OKLAHOMA – An Oklahoma jury sentenced accused serial killer, William Lewis Reece, to death for the 1997 murder of Tiffany Johnston. The jury deliberated for one hour and 45 minutes before reaching their decision.
In addition to Johnston’s murder, Reece is also charged with the Texas murders of Laura Smither, Jessica Cain and Kelli Ann Cox. All four murders took place in 1997, but it took nearly 20 years to gather the evidence needed to charge Reece.
Several hours of Reece’s confession to a Texas Ranger were played for the jury. Those recordings provided details about all the girls’ murders. Laura Smither’s mother, Gay Smither, traveled to Oklahoma for the trial.
“I heard a lot of details I was not expecting, but I’m glad to know them now.,” she said. “In many ways it was a trial for Tiffany, but it was a trial for all the Texas girls as well and I’m really glad I was here for it.”
Reece was convicted in 1998 of kidnapping Sandra Sapaugh in Webster and sentenced to 60 years in prison. In 2015, Oklahoma officials used DNA to link Reece to Johnston’s body and a calling card put him the area where she disappeared. After he was charged in Oklahoma, Reece looked to cut a deal and started talking about the Texas murders. Laura Smither was found a few weeks after she disappeared from her Friendswood neighborhood, but Cain’s and Cox’s bodies were not found until 2016.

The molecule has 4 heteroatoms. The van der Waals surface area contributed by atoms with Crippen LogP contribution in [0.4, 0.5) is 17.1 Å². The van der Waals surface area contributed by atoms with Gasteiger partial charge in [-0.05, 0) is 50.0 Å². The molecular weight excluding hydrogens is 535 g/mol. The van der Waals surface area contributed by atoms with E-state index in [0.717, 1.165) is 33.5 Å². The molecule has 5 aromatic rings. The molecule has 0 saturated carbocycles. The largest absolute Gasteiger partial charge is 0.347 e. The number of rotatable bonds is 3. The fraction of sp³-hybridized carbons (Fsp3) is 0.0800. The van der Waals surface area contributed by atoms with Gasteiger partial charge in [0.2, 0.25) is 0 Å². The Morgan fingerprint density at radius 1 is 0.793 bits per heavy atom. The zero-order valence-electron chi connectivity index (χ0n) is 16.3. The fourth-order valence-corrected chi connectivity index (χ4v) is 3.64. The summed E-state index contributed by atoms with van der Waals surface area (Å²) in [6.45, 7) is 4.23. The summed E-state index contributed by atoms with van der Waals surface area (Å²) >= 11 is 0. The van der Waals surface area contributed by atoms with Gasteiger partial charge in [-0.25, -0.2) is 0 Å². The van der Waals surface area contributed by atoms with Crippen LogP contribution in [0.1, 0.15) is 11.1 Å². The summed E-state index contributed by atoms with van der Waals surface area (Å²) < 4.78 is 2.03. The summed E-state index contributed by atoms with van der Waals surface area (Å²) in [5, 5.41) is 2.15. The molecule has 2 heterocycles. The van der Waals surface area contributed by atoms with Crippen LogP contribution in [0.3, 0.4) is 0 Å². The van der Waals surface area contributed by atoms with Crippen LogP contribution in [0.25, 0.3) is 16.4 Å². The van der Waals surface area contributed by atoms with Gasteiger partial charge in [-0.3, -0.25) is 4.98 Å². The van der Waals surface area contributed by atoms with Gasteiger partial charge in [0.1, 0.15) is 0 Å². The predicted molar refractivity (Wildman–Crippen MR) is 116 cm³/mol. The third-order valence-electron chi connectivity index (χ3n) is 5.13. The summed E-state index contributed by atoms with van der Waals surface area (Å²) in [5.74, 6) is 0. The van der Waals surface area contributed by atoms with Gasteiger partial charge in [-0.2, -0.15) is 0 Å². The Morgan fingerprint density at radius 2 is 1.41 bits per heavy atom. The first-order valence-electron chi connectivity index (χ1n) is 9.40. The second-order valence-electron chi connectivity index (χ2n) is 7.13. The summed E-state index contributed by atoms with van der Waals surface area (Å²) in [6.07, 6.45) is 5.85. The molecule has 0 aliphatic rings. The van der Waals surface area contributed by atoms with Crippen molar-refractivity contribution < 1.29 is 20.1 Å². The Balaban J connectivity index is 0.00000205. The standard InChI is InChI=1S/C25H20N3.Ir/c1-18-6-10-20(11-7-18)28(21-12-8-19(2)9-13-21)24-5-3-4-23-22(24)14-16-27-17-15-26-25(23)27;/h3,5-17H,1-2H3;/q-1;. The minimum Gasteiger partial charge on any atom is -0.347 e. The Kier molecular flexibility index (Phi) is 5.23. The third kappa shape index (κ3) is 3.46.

Cain disappeared while driving to her Tiki Island home in Galveston County and Reece led detectives to her body in a field in southeast Houston. Cox disappeared from Denton and Reece led detectives to her body in Brazoria County. Reece was charged with Smither and Cain’s murders in Galveston County and Cox’s murder in Brazoria County.
“I’m grateful for the jury’s verdict and that justice has been done,” said Galveston District Attorney Jack Roady.
Roady said he’ll make a decision whether to proceed with Smither’s and Cain’s murder cases after the Oklahoma proceedings are finished and he’s had a chance to discuss the matter with the families.
“We are very pleased with the verdict in Oklahoma,” said Brazoria County District Attorney, Tom Selleck.
Selleck said his office will decide how to proceed with Cox’s case after monitoring the appeal process in Oklahoma and consulting with her family.
“If we don’t have our day in court in Galveston, we can live with it because he’s at least held accountable here,” said Gay Smither. “The most important thing is we know now for sure there is absolutely no way this man will ever get out. There was always that outside chance he would earn parole in the Sandra Sapaugh case, but now we know for sure he will forever be in jail, he will die in jail.”
Smither added that Oklahoma law allowing evidence of the other murders to be presented in such detail in Tiffany’s case made her feel like Laura also got her day in court.
“We always said until we had our day in court, that would be the final, that the man who was responsible was held accountable, for me that really happened here,” she said. “In many ways all the girls Reece was held accountable for in the way the evidence was presented, all the girls were represented at every level of this trial. It was quite extraordinary.”
Reece still has not completed his sentence for Sapaugh’s kidnapping, but officials with the Texas Department of Criminal Justice said they have no plans to bring him back to Texas given that he’s received a death sentence in Oklahoma.
Prior to the murders and kidnapping, Reece served time in an Oklahoma prison for rape.